Updated — Oct. 7, 8:51 p.m.

It was chilly on Saturday Oct. 6, but not chilly enough to stop over 150 walkers raising money to help end hunger in Alamance County. 

"It exists, badly," Anthony Degreaffenreidt, a Burlington resident said. 

The Alamance County Crop Hunger Walk hosted their 50th annual 5K walk with some walking, some running, and some staying behind to offer support.

Degraeffenreidt says he has been participating in the walk for several years, and while he says he was never personally affected by hunger, he has seen it first hand. 

“A co-worker of mine was out of work for a long time, and she had to go get canned goods and stuff like that in hunger because her insurance was weak," Degraeffenreidt said.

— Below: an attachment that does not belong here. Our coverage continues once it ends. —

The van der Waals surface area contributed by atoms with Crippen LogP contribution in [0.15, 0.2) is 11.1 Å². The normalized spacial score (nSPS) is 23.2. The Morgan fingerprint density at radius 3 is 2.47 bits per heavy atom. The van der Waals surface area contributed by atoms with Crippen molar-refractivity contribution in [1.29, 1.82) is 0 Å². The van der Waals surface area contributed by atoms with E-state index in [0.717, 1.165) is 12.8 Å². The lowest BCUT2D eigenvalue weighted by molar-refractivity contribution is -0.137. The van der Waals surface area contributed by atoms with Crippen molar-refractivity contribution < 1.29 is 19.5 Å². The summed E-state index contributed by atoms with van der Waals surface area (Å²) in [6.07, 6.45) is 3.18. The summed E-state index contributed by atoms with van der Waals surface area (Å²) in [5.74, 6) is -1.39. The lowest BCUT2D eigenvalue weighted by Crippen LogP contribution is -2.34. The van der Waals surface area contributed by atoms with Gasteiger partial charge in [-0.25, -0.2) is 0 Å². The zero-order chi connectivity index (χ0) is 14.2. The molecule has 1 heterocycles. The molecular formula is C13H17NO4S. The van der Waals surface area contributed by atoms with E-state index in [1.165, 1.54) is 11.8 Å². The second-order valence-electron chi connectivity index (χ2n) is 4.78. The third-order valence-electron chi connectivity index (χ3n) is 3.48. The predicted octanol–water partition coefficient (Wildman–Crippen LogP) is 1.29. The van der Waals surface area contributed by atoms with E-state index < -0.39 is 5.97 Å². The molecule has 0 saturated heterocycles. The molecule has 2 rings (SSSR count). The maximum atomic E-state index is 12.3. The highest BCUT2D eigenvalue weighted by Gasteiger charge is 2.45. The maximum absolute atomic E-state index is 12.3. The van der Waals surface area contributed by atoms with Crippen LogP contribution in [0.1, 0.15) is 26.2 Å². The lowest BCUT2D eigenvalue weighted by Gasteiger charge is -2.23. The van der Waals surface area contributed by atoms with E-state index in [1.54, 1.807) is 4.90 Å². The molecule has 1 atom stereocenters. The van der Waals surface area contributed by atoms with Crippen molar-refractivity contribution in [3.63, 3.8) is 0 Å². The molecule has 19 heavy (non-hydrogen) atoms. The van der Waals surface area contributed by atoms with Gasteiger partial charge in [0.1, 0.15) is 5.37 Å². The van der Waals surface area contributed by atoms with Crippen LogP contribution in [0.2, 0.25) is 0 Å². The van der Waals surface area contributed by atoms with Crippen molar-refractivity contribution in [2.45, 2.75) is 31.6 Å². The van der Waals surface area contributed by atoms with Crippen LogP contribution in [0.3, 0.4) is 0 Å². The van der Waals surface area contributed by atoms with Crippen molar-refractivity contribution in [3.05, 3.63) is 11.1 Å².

Phil Young, chairman, and coordinator for the walk, participated in the first Crop Walk in 1969. He says his purpose is to gather community support to help fund the hungry. 

“As I go around in the community and see people starving and homeless and seeing people in need, and at the same time seeing everybody else that is able to afford a bunch of stuff," Young said.

For third year runners William Spencer and his son Drake, progress is not measured in the amount of money they raise, but by the amount of effort they exert. 

“We could be still in bed watching cartoons on a Saturday morning, but we’re getting out, you know, this kind of backs up our donations to give to the cause," Spencer said. 

There were also nearly 100 walkers at Twin Lakes Community walking at the same time Saturday morning. Young said Southern Alamance County is also hosting a "mini walk" for hunger next weekend where approximately 800 to 1000 students will participate.